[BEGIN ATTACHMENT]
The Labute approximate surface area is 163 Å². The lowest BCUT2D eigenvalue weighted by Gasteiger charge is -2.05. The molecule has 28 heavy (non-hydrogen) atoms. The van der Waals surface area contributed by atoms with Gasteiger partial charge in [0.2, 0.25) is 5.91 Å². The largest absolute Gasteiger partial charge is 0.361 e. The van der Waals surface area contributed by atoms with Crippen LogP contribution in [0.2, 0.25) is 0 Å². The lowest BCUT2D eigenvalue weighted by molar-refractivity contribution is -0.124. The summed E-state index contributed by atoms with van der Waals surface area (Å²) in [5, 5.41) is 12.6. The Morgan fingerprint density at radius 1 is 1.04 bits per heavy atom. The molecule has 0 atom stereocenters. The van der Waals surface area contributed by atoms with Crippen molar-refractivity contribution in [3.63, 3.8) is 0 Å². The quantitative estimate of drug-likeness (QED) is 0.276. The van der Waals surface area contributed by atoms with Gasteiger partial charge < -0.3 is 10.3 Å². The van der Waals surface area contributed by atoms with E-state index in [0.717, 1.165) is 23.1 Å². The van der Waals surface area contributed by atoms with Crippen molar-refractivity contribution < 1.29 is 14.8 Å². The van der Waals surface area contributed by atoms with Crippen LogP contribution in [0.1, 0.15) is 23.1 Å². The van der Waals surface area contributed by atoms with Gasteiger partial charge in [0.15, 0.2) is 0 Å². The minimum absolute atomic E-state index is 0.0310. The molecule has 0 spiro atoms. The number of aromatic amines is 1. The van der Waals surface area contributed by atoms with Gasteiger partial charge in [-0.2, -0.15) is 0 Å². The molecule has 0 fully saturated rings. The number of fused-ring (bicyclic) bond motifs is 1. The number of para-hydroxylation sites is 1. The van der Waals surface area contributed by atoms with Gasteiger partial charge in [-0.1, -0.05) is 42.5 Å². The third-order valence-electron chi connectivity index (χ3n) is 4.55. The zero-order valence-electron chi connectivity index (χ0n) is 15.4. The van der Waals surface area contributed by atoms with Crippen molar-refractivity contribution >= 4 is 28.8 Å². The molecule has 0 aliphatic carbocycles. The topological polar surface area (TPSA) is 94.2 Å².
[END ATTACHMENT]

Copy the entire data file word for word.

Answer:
The Labute approximate surface area is 163 Å². The lowest BCUT2D eigenvalue weighted by Gasteiger charge is -2.05. The molecule has 28 heavy (non-hydrogen) atoms. The van der Waals surface area contributed by atoms with Gasteiger partial charge in [0.2, 0.25) is 5.91 Å². The largest absolute Gasteiger partial charge is 0.361 e. The van der Waals surface area contributed by atoms with Crippen LogP contribution in [0.2, 0.25) is 0 Å². The lowest BCUT2D eigenvalue weighted by molar-refractivity contribution is -0.124. The summed E-state index contributed by atoms with van der Waals surface area (Å²) in [5, 5.41) is 12.6. The Morgan fingerprint density at radius 1 is 1.04 bits per heavy atom. The molecule has 0 atom stereocenters. The van der Waals surface area contributed by atoms with Crippen molar-refractivity contribution in [3.63, 3.8) is 0 Å². The quantitative estimate of drug-likeness (QED) is 0.276. The van der Waals surface area contributed by atoms with Gasteiger partial charge < -0.3 is 10.3 Å². The van der Waals surface area contributed by atoms with E-state index in [0.717, 1.165) is 23.1 Å². The van der Waals surface area contributed by atoms with Crippen molar-refractivity contribution < 1.29 is 14.8 Å². The van der Waals surface area contributed by atoms with Crippen LogP contribution in [0.1, 0.15) is 23.1 Å². The van der Waals surface area contributed by atoms with Gasteiger partial charge in [0.15, 0.2) is 0 Å². The minimum absolute atomic E-state index is 0.0310. The molecule has 0 spiro atoms. The number of aromatic amines is 1. The van der Waals surface area contributed by atoms with Gasteiger partial charge in [-0.2, -0.15) is 0 Å². The molecule has 0 fully saturated rings. The number of fused-ring (bicyclic) bond motifs is 1. The number of para-hydroxylation sites is 1. The van der Waals surface area contributed by atoms with Gasteiger partial charge in [-0.1, -0.05) is 42.5 Å². The third-order valence-electron chi connectivity index (χ3n) is 4.55. The zero-order valence-electron chi connectivity index (χ0n) is 15.4. The van der Waals surface area contributed by atoms with Crippen molar-refractivity contribution >= 4 is 28.8 Å². The molecule has 0 aliphatic carbocycles. The topological polar surface area (TPSA) is 94.2 Å².